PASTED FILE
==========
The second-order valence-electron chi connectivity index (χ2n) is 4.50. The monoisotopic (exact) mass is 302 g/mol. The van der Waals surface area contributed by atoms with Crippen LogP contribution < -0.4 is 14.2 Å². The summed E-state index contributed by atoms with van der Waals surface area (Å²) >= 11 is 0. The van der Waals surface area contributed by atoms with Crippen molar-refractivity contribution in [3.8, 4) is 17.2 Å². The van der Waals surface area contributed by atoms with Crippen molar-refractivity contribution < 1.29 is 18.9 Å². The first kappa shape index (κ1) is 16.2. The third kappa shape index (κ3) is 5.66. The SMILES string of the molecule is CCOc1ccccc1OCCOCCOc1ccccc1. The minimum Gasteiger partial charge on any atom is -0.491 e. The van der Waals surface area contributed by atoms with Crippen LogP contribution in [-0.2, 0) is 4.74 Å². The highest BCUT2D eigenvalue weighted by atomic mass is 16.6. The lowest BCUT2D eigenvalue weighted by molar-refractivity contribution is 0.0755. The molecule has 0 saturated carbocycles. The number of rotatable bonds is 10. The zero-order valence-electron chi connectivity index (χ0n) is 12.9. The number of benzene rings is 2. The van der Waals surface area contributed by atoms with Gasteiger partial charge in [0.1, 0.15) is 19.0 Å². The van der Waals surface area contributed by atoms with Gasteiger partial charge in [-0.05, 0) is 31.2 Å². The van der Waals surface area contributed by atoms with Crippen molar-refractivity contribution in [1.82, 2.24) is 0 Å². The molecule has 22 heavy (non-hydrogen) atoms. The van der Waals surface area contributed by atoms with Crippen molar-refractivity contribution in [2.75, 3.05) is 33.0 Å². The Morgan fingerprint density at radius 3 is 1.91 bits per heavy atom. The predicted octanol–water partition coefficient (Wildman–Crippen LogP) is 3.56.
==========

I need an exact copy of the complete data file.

The second-order valence-electron chi connectivity index (χ2n) is 4.50. The monoisotopic (exact) mass is 302 g/mol. The van der Waals surface area contributed by atoms with Crippen LogP contribution < -0.4 is 14.2 Å². The summed E-state index contributed by atoms with van der Waals surface area (Å²) >= 11 is 0. The van der Waals surface area contributed by atoms with Crippen molar-refractivity contribution in [3.8, 4) is 17.2 Å². The van der Waals surface area contributed by atoms with Crippen molar-refractivity contribution < 1.29 is 18.9 Å². The first kappa shape index (κ1) is 16.2. The third kappa shape index (κ3) is 5.66. The SMILES string of the molecule is CCOc1ccccc1OCCOCCOc1ccccc1. The minimum Gasteiger partial charge on any atom is -0.491 e. The van der Waals surface area contributed by atoms with Crippen LogP contribution in [-0.2, 0) is 4.74 Å². The highest BCUT2D eigenvalue weighted by atomic mass is 16.6. The lowest BCUT2D eigenvalue weighted by molar-refractivity contribution is 0.0755. The molecule has 0 saturated carbocycles. The number of rotatable bonds is 10. The zero-order valence-electron chi connectivity index (χ0n) is 12.9. The number of benzene rings is 2. The van der Waals surface area contributed by atoms with Gasteiger partial charge in [0.1, 0.15) is 19.0 Å². The van der Waals surface area contributed by atoms with Gasteiger partial charge in [-0.05, 0) is 31.2 Å². The van der Waals surface area contributed by atoms with Crippen molar-refractivity contribution in [1.82, 2.24) is 0 Å². The molecule has 22 heavy (non-hydrogen) atoms. The van der Waals surface area contributed by atoms with Crippen molar-refractivity contribution in [2.75, 3.05) is 33.0 Å². The Morgan fingerprint density at radius 3 is 1.91 bits per heavy atom. The predicted octanol–water partition coefficient (Wildman–Crippen LogP) is 3.56.